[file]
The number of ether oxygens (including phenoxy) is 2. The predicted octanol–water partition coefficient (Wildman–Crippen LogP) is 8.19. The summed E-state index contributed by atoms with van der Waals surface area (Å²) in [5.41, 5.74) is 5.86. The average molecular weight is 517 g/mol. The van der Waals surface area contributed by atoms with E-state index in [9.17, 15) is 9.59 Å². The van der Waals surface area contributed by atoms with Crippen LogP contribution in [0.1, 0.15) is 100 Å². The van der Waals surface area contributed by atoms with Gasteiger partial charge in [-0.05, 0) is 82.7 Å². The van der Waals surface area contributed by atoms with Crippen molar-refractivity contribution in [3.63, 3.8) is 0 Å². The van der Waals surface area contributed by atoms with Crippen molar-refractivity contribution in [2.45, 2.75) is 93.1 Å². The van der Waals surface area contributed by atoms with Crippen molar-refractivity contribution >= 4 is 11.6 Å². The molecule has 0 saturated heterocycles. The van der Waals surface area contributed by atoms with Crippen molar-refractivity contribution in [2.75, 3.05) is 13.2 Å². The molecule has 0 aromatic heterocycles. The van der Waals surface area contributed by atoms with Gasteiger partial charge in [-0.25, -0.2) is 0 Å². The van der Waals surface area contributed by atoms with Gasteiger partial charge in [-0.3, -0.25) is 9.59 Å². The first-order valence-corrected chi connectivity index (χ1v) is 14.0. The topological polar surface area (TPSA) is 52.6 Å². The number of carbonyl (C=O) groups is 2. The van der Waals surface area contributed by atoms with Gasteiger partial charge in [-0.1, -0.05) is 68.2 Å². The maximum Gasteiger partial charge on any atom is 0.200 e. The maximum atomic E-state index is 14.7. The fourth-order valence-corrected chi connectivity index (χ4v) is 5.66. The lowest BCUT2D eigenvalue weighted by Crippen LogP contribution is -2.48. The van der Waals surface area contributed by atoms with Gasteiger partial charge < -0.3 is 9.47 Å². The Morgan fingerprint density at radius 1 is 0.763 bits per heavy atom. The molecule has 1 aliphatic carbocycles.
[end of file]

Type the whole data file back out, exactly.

The number of ether oxygens (including phenoxy) is 2. The predicted octanol–water partition coefficient (Wildman–Crippen LogP) is 8.19. The summed E-state index contributed by atoms with van der Waals surface area (Å²) in [5.41, 5.74) is 5.86. The average molecular weight is 517 g/mol. The van der Waals surface area contributed by atoms with E-state index in [9.17, 15) is 9.59 Å². The van der Waals surface area contributed by atoms with Crippen LogP contribution in [0.1, 0.15) is 100 Å². The van der Waals surface area contributed by atoms with Gasteiger partial charge in [-0.05, 0) is 82.7 Å². The van der Waals surface area contributed by atoms with Crippen molar-refractivity contribution in [3.63, 3.8) is 0 Å². The van der Waals surface area contributed by atoms with Crippen molar-refractivity contribution in [2.45, 2.75) is 93.1 Å². The van der Waals surface area contributed by atoms with Crippen molar-refractivity contribution >= 4 is 11.6 Å². The molecule has 0 saturated heterocycles. The van der Waals surface area contributed by atoms with Crippen molar-refractivity contribution in [2.75, 3.05) is 13.2 Å². The molecule has 0 aromatic heterocycles. The van der Waals surface area contributed by atoms with Gasteiger partial charge in [-0.25, -0.2) is 0 Å². The van der Waals surface area contributed by atoms with Gasteiger partial charge in [-0.3, -0.25) is 9.59 Å². The first-order valence-corrected chi connectivity index (χ1v) is 14.0. The topological polar surface area (TPSA) is 52.6 Å². The number of carbonyl (C=O) groups is 2. The van der Waals surface area contributed by atoms with Gasteiger partial charge in [-0.1, -0.05) is 68.2 Å². The maximum Gasteiger partial charge on any atom is 0.200 e. The maximum atomic E-state index is 14.7. The fourth-order valence-corrected chi connectivity index (χ4v) is 5.66. The lowest BCUT2D eigenvalue weighted by Crippen LogP contribution is -2.48. The van der Waals surface area contributed by atoms with Gasteiger partial charge < -0.3 is 9.47 Å². The Morgan fingerprint density at radius 1 is 0.763 bits per heavy atom. The molecule has 1 aliphatic carbocycles.